Written by on 7/29/2014 6:15:00 AM
Not only is Mark Herzlich number 58 and linebacker for the New York Giants, but a cancer survivor too.
As a college football player at Boston College, Herzlich was used to getting hit hard. But when he was diagnosed with a rare form of cancer, that hit came harder than the rest.
In January 2009, Herzlich was coming off of a great football season, but was bothered by a lot of leg pain while sleeping. Soreness and pain was nothing new for the athlete, but this pain nagged him and did not go away. So, during a holiday break his mother made an appointment with his doctor.
An MRI revealed that he had a bone tumor on his femur and a biopsy that followed confirmed it was Ewing's Sarcoma, a form of bone cancer. But like he tackled players on the field, Herzlich felt it was only right that he tackle his cancer too. continue reading ...
Written by on 7/12/2014 6:00:00 AM
This month is National Sarcoma Awareness Month. There are two common types of sarcoma: bone and soft tissue. Both are treated based upon the size, location and stage of the tumor.
Soft tissue sarcomas are often treated using surgery, radiation therapy and chemotherapy. Depending on the characteristics of the tumor and its grade (growth rate), a combination of all or some of these treatments may be used.
The treatment of bone cancer depends on the size, location, type and stage of the cancer. Chemotherapy with surgery is often the primary treatment. While amputation of a limb is sometimes necessary, using chemotherapy either before or after surgery has allowed physicians to save the limb and improve survival in many cases.
Radiation may be used in Ewing’s sarcoma if surgery is not feasible, or in certain select cases of metastatic disease.
Although very rare, in the two months that the new Community Cancer Center South has been open, the radiation oncology department has treated four patients with sarcoma.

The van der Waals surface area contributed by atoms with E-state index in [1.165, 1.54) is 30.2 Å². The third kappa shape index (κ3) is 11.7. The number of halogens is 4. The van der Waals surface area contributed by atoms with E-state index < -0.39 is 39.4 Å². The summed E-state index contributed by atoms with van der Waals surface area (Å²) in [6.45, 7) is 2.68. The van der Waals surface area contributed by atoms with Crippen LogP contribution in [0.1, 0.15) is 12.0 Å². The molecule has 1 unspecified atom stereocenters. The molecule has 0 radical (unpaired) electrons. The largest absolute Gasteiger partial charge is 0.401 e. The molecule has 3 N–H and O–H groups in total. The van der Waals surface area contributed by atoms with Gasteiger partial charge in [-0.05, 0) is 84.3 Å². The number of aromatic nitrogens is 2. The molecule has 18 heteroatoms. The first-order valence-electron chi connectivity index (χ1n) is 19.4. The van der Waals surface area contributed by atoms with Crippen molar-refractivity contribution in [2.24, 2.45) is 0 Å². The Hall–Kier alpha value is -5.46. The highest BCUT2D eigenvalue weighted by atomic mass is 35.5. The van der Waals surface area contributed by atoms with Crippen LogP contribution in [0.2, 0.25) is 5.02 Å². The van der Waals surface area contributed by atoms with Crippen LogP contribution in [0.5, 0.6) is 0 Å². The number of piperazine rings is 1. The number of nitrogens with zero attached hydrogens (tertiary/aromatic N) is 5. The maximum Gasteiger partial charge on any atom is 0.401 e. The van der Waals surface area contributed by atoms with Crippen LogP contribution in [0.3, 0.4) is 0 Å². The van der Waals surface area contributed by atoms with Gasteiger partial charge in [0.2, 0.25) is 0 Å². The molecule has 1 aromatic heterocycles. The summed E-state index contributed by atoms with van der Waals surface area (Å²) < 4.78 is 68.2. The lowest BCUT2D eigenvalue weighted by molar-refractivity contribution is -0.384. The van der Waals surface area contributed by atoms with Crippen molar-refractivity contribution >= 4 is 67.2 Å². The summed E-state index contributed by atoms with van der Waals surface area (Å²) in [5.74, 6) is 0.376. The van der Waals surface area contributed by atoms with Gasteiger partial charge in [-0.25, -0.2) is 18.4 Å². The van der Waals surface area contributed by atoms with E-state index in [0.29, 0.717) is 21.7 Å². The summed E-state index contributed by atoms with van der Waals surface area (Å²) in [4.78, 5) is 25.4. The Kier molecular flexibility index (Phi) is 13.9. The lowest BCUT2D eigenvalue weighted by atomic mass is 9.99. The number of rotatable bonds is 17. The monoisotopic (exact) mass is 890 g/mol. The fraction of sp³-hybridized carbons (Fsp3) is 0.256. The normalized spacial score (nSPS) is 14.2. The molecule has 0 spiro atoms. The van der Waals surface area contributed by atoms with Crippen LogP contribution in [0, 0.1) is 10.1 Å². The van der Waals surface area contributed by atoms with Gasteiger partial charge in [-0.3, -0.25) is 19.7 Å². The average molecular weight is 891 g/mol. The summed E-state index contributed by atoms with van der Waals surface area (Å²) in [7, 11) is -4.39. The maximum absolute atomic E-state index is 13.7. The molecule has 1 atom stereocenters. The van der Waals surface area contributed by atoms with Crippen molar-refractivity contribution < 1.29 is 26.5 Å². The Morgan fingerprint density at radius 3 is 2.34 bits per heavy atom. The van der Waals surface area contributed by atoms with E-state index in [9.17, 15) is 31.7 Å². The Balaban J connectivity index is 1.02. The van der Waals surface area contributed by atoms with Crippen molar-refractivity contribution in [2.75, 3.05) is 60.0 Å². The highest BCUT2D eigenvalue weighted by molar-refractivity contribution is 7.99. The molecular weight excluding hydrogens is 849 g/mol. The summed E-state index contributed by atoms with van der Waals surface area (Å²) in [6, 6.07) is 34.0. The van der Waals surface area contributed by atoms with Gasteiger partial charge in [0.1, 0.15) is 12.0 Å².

"After a tumor is removed surgically, the radiation oncology team works with the patient to treat the margin of tissue left after resection, targeting microscopic cancer cells," said Dr. Darrel Ross, radiation oncologist at Community Physician Network. "The goal with this treatment is to avoid damaging healthy tissue and to promote wound healing after the grafting." continue reading ...
Written by on 7/1/2014 6:00:00 AM
Sarcoma is the general term for a broad group of cancers that includes tumors that form in the bones and in the soft tissues in the body.
There are two main types of sarcoma: bone sarcomas and soft tissue sarcomas. Sarcomas can develop in children and adults. For children under age 20, approximately 15 percent of cancer diagnoses are sarcomas. Although rare, there are approximately 14,000 new cases of sarcoma diagnosed each year in the United States.
Soft tissue sarcoma
Soft tissues connect, support and surround other body structures. Soft tissues include muscle, fat, blood vessels, nerves, tendons and the lining of your joints. A large variety of soft tissue sarcomas can occur in these areas. continue reading ...